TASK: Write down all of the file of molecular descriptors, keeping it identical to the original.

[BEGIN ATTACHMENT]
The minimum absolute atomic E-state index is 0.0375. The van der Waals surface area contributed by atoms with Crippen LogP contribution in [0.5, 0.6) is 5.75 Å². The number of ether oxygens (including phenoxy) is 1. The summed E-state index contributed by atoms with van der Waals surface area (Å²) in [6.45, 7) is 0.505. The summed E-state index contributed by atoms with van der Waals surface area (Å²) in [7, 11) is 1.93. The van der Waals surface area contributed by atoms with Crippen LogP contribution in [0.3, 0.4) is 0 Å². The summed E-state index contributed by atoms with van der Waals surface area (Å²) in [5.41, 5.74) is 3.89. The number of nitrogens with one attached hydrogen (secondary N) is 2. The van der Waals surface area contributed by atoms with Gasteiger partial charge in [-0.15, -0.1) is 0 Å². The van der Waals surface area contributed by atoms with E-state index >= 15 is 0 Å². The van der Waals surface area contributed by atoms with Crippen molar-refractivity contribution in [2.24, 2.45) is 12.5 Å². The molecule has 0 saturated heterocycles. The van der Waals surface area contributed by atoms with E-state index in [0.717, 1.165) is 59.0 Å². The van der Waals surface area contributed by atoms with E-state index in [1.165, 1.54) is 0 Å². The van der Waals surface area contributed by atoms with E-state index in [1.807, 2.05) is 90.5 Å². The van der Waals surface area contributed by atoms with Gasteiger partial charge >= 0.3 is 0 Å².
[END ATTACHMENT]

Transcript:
The minimum absolute atomic E-state index is 0.0375. The van der Waals surface area contributed by atoms with Crippen LogP contribution in [0.5, 0.6) is 5.75 Å². The number of ether oxygens (including phenoxy) is 1. The summed E-state index contributed by atoms with van der Waals surface area (Å²) in [6.45, 7) is 0.505. The summed E-state index contributed by atoms with van der Waals surface area (Å²) in [7, 11) is 1.93. The van der Waals surface area contributed by atoms with Crippen LogP contribution in [0.3, 0.4) is 0 Å². The summed E-state index contributed by atoms with van der Waals surface area (Å²) in [5.41, 5.74) is 3.89. The number of nitrogens with one attached hydrogen (secondary N) is 2. The van der Waals surface area contributed by atoms with Gasteiger partial charge in [-0.15, -0.1) is 0 Å². The van der Waals surface area contributed by atoms with E-state index >= 15 is 0 Å². The van der Waals surface area contributed by atoms with Crippen molar-refractivity contribution in [2.24, 2.45) is 12.5 Å². The molecule has 0 saturated heterocycles. The van der Waals surface area contributed by atoms with E-state index in [0.717, 1.165) is 59.0 Å². The van der Waals surface area contributed by atoms with E-state index in [1.165, 1.54) is 0 Å². The van der Waals surface area contributed by atoms with E-state index in [1.807, 2.05) is 90.5 Å². The van der Waals surface area contributed by atoms with Gasteiger partial charge >= 0.3 is 0 Å².